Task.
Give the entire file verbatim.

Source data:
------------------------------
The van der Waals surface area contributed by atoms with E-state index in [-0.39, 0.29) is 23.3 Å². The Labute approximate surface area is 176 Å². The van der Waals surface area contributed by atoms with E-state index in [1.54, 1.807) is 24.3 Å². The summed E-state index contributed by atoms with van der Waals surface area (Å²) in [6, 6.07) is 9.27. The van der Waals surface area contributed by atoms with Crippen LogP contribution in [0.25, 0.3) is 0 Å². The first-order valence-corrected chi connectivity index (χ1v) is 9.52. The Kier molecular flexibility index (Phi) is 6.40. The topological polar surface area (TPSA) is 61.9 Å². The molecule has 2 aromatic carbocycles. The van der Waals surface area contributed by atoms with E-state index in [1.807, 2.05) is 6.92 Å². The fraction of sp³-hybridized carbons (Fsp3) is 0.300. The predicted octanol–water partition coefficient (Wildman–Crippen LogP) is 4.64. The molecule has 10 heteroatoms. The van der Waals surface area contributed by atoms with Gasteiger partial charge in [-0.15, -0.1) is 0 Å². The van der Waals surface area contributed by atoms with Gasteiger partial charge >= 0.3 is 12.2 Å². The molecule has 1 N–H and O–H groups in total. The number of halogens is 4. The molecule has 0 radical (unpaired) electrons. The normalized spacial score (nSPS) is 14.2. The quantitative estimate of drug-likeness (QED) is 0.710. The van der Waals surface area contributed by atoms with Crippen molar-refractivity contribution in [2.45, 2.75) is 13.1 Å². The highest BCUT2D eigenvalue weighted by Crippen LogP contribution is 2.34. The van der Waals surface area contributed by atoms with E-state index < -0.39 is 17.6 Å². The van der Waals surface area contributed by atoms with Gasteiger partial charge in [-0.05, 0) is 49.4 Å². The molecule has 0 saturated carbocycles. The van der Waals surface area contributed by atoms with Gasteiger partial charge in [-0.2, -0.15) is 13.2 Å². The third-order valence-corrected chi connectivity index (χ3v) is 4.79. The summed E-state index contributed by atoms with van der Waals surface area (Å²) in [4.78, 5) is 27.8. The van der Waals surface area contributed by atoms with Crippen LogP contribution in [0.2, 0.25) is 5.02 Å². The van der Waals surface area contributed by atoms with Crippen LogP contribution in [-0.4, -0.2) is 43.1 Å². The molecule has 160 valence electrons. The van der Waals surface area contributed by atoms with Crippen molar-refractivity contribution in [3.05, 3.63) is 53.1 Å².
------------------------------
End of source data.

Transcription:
The van der Waals surface area contributed by atoms with E-state index in [-0.39, 0.29) is 23.3 Å². The Labute approximate surface area is 176 Å². The van der Waals surface area contributed by atoms with E-state index in [1.54, 1.807) is 24.3 Å². The summed E-state index contributed by atoms with van der Waals surface area (Å²) in [6, 6.07) is 9.27. The van der Waals surface area contributed by atoms with Crippen LogP contribution in [0.25, 0.3) is 0 Å². The first-order valence-corrected chi connectivity index (χ1v) is 9.52. The Kier molecular flexibility index (Phi) is 6.40. The topological polar surface area (TPSA) is 61.9 Å². The molecule has 2 aromatic carbocycles. The van der Waals surface area contributed by atoms with E-state index in [1.807, 2.05) is 6.92 Å². The fraction of sp³-hybridized carbons (Fsp3) is 0.300. The predicted octanol–water partition coefficient (Wildman–Crippen LogP) is 4.64. The molecule has 10 heteroatoms. The van der Waals surface area contributed by atoms with Gasteiger partial charge in [-0.15, -0.1) is 0 Å². The van der Waals surface area contributed by atoms with Gasteiger partial charge >= 0.3 is 12.2 Å². The molecule has 1 N–H and O–H groups in total. The number of halogens is 4. The molecule has 0 radical (unpaired) electrons. The normalized spacial score (nSPS) is 14.2. The quantitative estimate of drug-likeness (QED) is 0.710. The van der Waals surface area contributed by atoms with Crippen molar-refractivity contribution in [2.45, 2.75) is 13.1 Å². The highest BCUT2D eigenvalue weighted by Crippen LogP contribution is 2.34. The van der Waals surface area contributed by atoms with E-state index < -0.39 is 17.6 Å². The van der Waals surface area contributed by atoms with Gasteiger partial charge in [-0.05, 0) is 49.4 Å². The molecule has 0 saturated carbocycles. The van der Waals surface area contributed by atoms with Gasteiger partial charge in [-0.2, -0.15) is 13.2 Å². The third-order valence-corrected chi connectivity index (χ3v) is 4.79. The summed E-state index contributed by atoms with van der Waals surface area (Å²) in [4.78, 5) is 27.8. The van der Waals surface area contributed by atoms with Crippen LogP contribution in [0.2, 0.25) is 5.02 Å². The van der Waals surface area contributed by atoms with Crippen LogP contribution in [-0.4, -0.2) is 43.1 Å². The molecule has 160 valence electrons. The van der Waals surface area contributed by atoms with Crippen molar-refractivity contribution in [3.05, 3.63) is 53.1 Å².